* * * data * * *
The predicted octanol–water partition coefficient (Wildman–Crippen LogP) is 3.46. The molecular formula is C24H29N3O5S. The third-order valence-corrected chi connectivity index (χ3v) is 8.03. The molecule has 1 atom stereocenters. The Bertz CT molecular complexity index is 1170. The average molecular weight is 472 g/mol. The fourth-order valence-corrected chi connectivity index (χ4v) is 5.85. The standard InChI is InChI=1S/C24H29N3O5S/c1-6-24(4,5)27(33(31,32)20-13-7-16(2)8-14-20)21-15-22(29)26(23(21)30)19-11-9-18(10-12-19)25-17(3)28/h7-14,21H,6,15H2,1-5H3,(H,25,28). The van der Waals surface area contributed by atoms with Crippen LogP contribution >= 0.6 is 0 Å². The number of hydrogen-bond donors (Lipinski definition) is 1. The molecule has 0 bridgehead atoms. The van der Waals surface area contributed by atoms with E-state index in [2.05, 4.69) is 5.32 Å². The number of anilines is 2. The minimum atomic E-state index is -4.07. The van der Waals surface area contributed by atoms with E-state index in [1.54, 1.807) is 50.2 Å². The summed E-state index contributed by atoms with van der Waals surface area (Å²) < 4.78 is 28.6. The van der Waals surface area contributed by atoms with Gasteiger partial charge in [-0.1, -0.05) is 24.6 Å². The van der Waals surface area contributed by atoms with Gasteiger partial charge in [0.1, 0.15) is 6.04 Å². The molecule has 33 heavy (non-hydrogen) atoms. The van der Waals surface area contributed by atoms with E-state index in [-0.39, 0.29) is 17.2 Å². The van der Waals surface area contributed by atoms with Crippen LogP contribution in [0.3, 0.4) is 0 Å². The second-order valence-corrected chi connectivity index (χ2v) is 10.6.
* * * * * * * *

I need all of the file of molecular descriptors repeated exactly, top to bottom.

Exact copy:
The predicted octanol–water partition coefficient (Wildman–Crippen LogP) is 3.46. The molecular formula is C24H29N3O5S. The third-order valence-corrected chi connectivity index (χ3v) is 8.03. The molecule has 1 atom stereocenters. The Bertz CT molecular complexity index is 1170. The average molecular weight is 472 g/mol. The fourth-order valence-corrected chi connectivity index (χ4v) is 5.85. The standard InChI is InChI=1S/C24H29N3O5S/c1-6-24(4,5)27(33(31,32)20-13-7-16(2)8-14-20)21-15-22(29)26(23(21)30)19-11-9-18(10-12-19)25-17(3)28/h7-14,21H,6,15H2,1-5H3,(H,25,28). The van der Waals surface area contributed by atoms with Crippen LogP contribution >= 0.6 is 0 Å². The number of hydrogen-bond donors (Lipinski definition) is 1. The molecule has 0 bridgehead atoms. The van der Waals surface area contributed by atoms with E-state index in [2.05, 4.69) is 5.32 Å². The number of anilines is 2. The minimum atomic E-state index is -4.07. The van der Waals surface area contributed by atoms with E-state index in [1.54, 1.807) is 50.2 Å². The summed E-state index contributed by atoms with van der Waals surface area (Å²) < 4.78 is 28.6. The van der Waals surface area contributed by atoms with Gasteiger partial charge in [-0.1, -0.05) is 24.6 Å². The van der Waals surface area contributed by atoms with Gasteiger partial charge in [0.1, 0.15) is 6.04 Å². The molecule has 33 heavy (non-hydrogen) atoms. The van der Waals surface area contributed by atoms with E-state index in [-0.39, 0.29) is 17.2 Å². The van der Waals surface area contributed by atoms with Crippen LogP contribution in [0.3, 0.4) is 0 Å². The second-order valence-corrected chi connectivity index (χ2v) is 10.6.